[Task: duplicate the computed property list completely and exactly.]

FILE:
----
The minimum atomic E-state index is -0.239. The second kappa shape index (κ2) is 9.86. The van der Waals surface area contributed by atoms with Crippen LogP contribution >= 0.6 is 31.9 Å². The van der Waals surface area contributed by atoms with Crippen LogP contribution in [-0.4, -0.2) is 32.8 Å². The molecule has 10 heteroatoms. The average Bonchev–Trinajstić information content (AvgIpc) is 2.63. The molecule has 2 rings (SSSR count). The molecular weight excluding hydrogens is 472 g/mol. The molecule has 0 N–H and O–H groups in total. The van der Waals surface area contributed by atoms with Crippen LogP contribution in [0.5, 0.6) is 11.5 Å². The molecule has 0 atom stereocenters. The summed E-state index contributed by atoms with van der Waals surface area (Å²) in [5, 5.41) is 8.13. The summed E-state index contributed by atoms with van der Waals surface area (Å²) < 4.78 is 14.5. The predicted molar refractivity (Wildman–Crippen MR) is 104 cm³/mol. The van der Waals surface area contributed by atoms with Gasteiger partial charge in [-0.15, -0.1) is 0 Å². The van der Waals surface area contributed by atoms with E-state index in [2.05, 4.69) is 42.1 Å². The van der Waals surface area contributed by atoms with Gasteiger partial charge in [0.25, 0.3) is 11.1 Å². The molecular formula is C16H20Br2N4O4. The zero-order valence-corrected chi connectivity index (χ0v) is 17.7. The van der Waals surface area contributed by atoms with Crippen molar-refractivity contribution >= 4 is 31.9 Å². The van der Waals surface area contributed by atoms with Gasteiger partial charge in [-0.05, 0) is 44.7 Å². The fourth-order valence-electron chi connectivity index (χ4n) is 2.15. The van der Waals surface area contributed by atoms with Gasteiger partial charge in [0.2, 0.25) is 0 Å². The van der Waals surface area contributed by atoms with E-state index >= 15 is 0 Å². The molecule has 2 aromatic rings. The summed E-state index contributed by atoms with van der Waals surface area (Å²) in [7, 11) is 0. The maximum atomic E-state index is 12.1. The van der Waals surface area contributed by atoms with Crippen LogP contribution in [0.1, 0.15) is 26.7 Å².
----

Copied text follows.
The minimum atomic E-state index is -0.239. The second kappa shape index (κ2) is 9.86. The van der Waals surface area contributed by atoms with Crippen LogP contribution >= 0.6 is 31.9 Å². The van der Waals surface area contributed by atoms with Crippen LogP contribution in [-0.4, -0.2) is 32.8 Å². The molecule has 10 heteroatoms. The average Bonchev–Trinajstić information content (AvgIpc) is 2.63. The molecule has 2 rings (SSSR count). The molecular weight excluding hydrogens is 472 g/mol. The molecule has 0 N–H and O–H groups in total. The van der Waals surface area contributed by atoms with Crippen LogP contribution in [0.5, 0.6) is 11.5 Å². The molecule has 0 atom stereocenters. The summed E-state index contributed by atoms with van der Waals surface area (Å²) in [5, 5.41) is 8.13. The summed E-state index contributed by atoms with van der Waals surface area (Å²) < 4.78 is 14.5. The predicted molar refractivity (Wildman–Crippen MR) is 104 cm³/mol. The van der Waals surface area contributed by atoms with Gasteiger partial charge in [-0.15, -0.1) is 0 Å². The van der Waals surface area contributed by atoms with E-state index in [2.05, 4.69) is 42.1 Å². The van der Waals surface area contributed by atoms with Gasteiger partial charge in [0.25, 0.3) is 11.1 Å². The molecular formula is C16H20Br2N4O4. The zero-order valence-corrected chi connectivity index (χ0v) is 17.7. The van der Waals surface area contributed by atoms with Crippen molar-refractivity contribution >= 4 is 31.9 Å². The van der Waals surface area contributed by atoms with Gasteiger partial charge in [-0.05, 0) is 44.7 Å². The fourth-order valence-electron chi connectivity index (χ4n) is 2.15. The van der Waals surface area contributed by atoms with Gasteiger partial charge in [0.2, 0.25) is 0 Å². The van der Waals surface area contributed by atoms with E-state index >= 15 is 0 Å². The molecule has 2 aromatic rings. The summed E-state index contributed by atoms with van der Waals surface area (Å²) in [7, 11) is 0. The maximum atomic E-state index is 12.1. The van der Waals surface area contributed by atoms with Crippen LogP contribution in [0.1, 0.15) is 26.7 Å².